With modern plumbing and hygiene, the number of nasty microbes we humans are exposed to has plummeted, while the rate of autoimmune diseases and allergies has shot up. Are those related? Proponents of the hygiene hypothesis think so: our immune system is supposed to develop by encountering microbes, so being too clean throws it out of whack as the immune system overreacts to minor insults.
A new study found that mice raised germ-free had especially high numbers of invariant natural killer T cells (iNKT) in their colons and lungs—the mouse versions of inflammatory bowel disease and asthma, respectively. Most evidence supporting the hygiene hypothesis has just been in observed correlations, so this research that identifies a plausible molecular mechanism is good evidence for how over-cleanliness might cause immune dysfunction.
The researchers homed in on a signaling molecule called CXCL16, which is associated with the build-up of iNKT cells. iNKT cells identify what cells that seem to be pathogens—what might be harmless cells when it comes to inflammatory bowel disease or asthma—and release a flood of chemicals that cause inflammation. The researchers determined that CXCL16 is highly expressed in germ-free mice, and they suggest that normal levels of microbial exposure suppresses levels of CXCL16 and thus also iNKT cells.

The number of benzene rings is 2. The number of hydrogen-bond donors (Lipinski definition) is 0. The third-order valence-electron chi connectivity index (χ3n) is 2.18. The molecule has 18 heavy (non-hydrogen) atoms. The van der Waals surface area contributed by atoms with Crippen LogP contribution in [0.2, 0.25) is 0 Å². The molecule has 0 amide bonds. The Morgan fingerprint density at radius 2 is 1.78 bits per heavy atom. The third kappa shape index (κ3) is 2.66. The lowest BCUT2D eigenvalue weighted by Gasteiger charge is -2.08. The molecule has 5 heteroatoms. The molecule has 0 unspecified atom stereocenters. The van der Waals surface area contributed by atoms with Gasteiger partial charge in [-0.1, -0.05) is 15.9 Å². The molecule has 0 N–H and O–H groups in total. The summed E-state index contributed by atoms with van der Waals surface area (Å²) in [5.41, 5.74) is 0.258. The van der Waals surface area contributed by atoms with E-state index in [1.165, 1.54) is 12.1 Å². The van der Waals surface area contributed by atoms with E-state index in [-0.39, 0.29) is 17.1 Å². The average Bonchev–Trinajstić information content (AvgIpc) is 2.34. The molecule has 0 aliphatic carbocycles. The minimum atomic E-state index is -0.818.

Interestingly, microbial exposure only affected immune system development during a critical period in childhood. Microbial exposure had no effect on the iNKT cells of adult germ-free mice, but it did restore iNKT levels to normal in the offspring of pregnant germ-free mice exposed just before birth.
While this study does add a compelling explanation for how the hygiene hypothesis may play out in our bodies, it’s worth noting that human children living outside of bubbles are never as germ free as mice in a sterile lab. So it’s not yet clear that this particular effect happens to real children in the real world.
[via Nature News]
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